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review

Gaslight

Written by Johnna Wright and Patty Jamieson

Based on the play by Patrick Hamilton

Directed by Kelli Fox

Starring Julie Lumsden, Kate Hennig, André Morin and Julia Course

Company: The Shaw Festival

Venue: Royal George Theatre

City: Niagara-on-the-Lake, Ont.

COVID-19 measures: Masks required (except while eating or drinking) until June 10.

Running to October 8, 2022


Is my memory playing tricks on me?

The last time I saw Gaslight, the 1938 stage thriller by English playwright Patrick Hamilton, I’d swear that a detective named Rough showed up partway through the first act to help damsel-in-distress Bella Manningham figure out exactly what was going on in her spooky rented Victorian house in London.

But, in the new Shaw Festival production, no Rough shows up at all. It’s the case of the missing detective!

No, no, I’m well aware of what has happened and that no one is trying to gaslight me about this play. This has a simple explanation: the public domain.

André Morin as Jack and Julie Lumsden as Bella in Gaslight.David Cooper/Shaw Festival

Gaslight exited copyright protection about a decade ago (in Canada) and this Gaslight is, in fact, a new play by Johnna Wright and Patty Jamieson based on the old one.

Gaslight, the thriller that spawned the term ‘gaslighting’, gets a new sheen at the Shaw Festival

Wright and Jamieson’s adaptation begins in a similar way to the original with Bella (a luminous Julie Lumsden) seemingly having strange lapses in her memory, in a disorienting dark green drawing room designed by Judith Bowden and lit moodily (at the right moments) by Kimberly Purtell.

Jack (André Morin), Bella’s husband, is concerned that she keeps taking a portrait down from the wall and that Bella’s mother’s pearls, too, seem to be missing once again.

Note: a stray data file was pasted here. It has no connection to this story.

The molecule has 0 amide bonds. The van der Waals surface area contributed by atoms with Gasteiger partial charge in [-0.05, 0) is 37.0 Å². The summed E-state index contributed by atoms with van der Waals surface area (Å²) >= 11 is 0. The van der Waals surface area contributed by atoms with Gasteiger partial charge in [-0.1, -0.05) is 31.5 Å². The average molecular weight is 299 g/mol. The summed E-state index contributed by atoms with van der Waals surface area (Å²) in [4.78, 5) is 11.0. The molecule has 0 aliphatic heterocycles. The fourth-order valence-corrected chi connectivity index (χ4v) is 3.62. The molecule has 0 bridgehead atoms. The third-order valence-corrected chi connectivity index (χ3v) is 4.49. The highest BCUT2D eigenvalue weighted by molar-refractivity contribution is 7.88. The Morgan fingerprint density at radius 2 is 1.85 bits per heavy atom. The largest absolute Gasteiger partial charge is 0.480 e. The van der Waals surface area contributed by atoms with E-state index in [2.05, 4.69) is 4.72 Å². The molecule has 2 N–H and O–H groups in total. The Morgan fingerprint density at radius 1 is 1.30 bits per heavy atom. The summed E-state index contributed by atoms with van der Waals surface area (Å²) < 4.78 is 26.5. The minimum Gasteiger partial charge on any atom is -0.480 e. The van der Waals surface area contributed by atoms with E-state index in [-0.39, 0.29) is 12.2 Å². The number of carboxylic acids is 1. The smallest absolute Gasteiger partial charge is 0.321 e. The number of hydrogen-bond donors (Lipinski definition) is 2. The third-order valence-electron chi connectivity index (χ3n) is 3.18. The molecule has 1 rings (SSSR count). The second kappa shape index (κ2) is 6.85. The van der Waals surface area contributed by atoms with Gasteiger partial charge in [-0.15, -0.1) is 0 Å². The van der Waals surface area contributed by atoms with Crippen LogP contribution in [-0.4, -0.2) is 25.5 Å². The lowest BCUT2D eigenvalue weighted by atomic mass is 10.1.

The longtime housekeeper Elizabeth (Kate Hennig) and smirking new maid Nancy (Julia Course) are called in to swear on a Bible that they didn’t nick the necklace, much to the embarrassment of Bella, who knows that more often than not missing items make their return to her workbox.

While it was clear pretty early on that Jack is a bad sort trying to get his wife committed for nefarious reasons in the old Gaslight, in the new Gaslight he seems like a kind and understanding husband – if perhaps just a smidge condescending.

Could Wright and Jamieson be pulling a fast one on audiences here and have changed the play entirely so that Bella really is going mad? Or, perhaps, changed it so that those sounds she’s hearing in the attic at night when the gas lights dim are actually ghosts?

This is the beauty of dramatic works entering the public domain. You can do whatever you want to them, change whodunnit and how, without having to deal with the sometimes controlling estates of long-dead playwrights of mysteries and thrillers.

Unfortunately, if the Budget Implementation Act currently before Parliament passes, copyright would be extended in Canada from life of the author plus 50 years, to life plus 70 years in order to sync up with the United States.

Patrick Hamilton, who died in 1962, currently has his works in the public domain in Canada, but they won’t be south of the border for another 10 years.

The upcoming changes in Canada, which are a result of the United States-Mexico-Canada Agreement negotiated in the Trump era, won’t be retroactive, so this production of Gaslight isn’t about to become illegal. But this country wouldn’t see another play enter the public domain for about 20 years. That’s sad, in my opinion.

Back to Gaslight, however. It’s already on the record – but I’ll, nevertheless, put in a spoiler alert here – that Wright and Jamieson’s motives in adapting this Hamilton play were not to change the fact that Jack is gaslighting (the form of abuse named after this play) Bella, but to allow Bella more agency in her deprogramming and figuring out what’s going on in a plot that involves murder and lost rubies.

In the process, though, the playwrights seem to have updated the play with ideas beyond their time. Bella has a very modern idea of marriage, which involves partners choosing to stay together (at odds with divorce laws of the early 1900s, which made ending a marriage nearly impossible), while Elizabeth’s advice about trusting one’s own thoughts sounds slightly ahead of the psychoanalytic curve.

Truthfully, the only anachronism I fully balked at in the new script was one of Jack’s comments that he was off to his club again because “one has to build a network.”

There are no flaws apparent in director Kelli Fox’s production, mind you, which features a grounded performance from Hennig, a sneaky one from Morin and a mischievous one from Course.

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